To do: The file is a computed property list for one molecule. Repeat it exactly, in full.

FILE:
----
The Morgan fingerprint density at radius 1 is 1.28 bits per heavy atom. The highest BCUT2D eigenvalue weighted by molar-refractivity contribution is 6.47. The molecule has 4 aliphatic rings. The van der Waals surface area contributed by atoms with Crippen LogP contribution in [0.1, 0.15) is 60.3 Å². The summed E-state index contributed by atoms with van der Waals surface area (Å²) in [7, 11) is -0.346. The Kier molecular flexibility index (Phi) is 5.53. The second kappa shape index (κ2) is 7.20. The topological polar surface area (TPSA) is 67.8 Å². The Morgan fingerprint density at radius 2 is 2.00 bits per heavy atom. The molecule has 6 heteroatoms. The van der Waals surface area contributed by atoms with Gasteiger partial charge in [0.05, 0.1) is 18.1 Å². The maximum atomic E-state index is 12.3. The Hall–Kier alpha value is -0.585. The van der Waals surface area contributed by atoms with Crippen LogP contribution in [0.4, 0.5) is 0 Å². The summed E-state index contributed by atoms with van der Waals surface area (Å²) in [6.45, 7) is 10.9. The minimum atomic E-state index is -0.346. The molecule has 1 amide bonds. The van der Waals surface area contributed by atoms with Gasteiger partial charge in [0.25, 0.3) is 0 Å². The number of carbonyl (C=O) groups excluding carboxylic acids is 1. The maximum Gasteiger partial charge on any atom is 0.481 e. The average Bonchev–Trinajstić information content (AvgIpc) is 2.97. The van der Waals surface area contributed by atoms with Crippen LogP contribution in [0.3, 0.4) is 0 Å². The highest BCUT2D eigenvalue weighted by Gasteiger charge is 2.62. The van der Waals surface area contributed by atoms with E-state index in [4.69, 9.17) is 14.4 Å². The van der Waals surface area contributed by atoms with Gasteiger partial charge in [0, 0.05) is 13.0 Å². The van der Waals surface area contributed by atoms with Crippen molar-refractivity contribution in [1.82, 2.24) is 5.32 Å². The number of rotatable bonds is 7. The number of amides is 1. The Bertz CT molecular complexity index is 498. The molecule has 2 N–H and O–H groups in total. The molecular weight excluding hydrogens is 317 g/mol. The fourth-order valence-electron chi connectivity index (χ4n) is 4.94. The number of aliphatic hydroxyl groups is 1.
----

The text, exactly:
The Morgan fingerprint density at radius 1 is 1.28 bits per heavy atom. The highest BCUT2D eigenvalue weighted by molar-refractivity contribution is 6.47. The molecule has 4 aliphatic rings. The van der Waals surface area contributed by atoms with Crippen LogP contribution in [0.1, 0.15) is 60.3 Å². The summed E-state index contributed by atoms with van der Waals surface area (Å²) in [7, 11) is -0.346. The Kier molecular flexibility index (Phi) is 5.53. The second kappa shape index (κ2) is 7.20. The topological polar surface area (TPSA) is 67.8 Å². The Morgan fingerprint density at radius 2 is 2.00 bits per heavy atom. The molecule has 6 heteroatoms. The van der Waals surface area contributed by atoms with Gasteiger partial charge in [0.05, 0.1) is 18.1 Å². The maximum atomic E-state index is 12.3. The Hall–Kier alpha value is -0.585. The van der Waals surface area contributed by atoms with Crippen LogP contribution in [0.4, 0.5) is 0 Å². The summed E-state index contributed by atoms with van der Waals surface area (Å²) in [6.45, 7) is 10.9. The minimum atomic E-state index is -0.346. The molecule has 1 amide bonds. The van der Waals surface area contributed by atoms with Gasteiger partial charge in [0.25, 0.3) is 0 Å². The number of carbonyl (C=O) groups excluding carboxylic acids is 1. The maximum Gasteiger partial charge on any atom is 0.481 e. The average Bonchev–Trinajstić information content (AvgIpc) is 2.97. The van der Waals surface area contributed by atoms with Crippen LogP contribution in [0.3, 0.4) is 0 Å². The highest BCUT2D eigenvalue weighted by Gasteiger charge is 2.62. The van der Waals surface area contributed by atoms with E-state index in [4.69, 9.17) is 14.4 Å². The van der Waals surface area contributed by atoms with Gasteiger partial charge in [0, 0.05) is 13.0 Å². The van der Waals surface area contributed by atoms with Crippen molar-refractivity contribution in [1.82, 2.24) is 5.32 Å². The number of rotatable bonds is 7. The number of amides is 1. The Bertz CT molecular complexity index is 498. The molecule has 2 N–H and O–H groups in total. The molecular weight excluding hydrogens is 317 g/mol. The fourth-order valence-electron chi connectivity index (χ4n) is 4.94. The number of aliphatic hydroxyl groups is 1.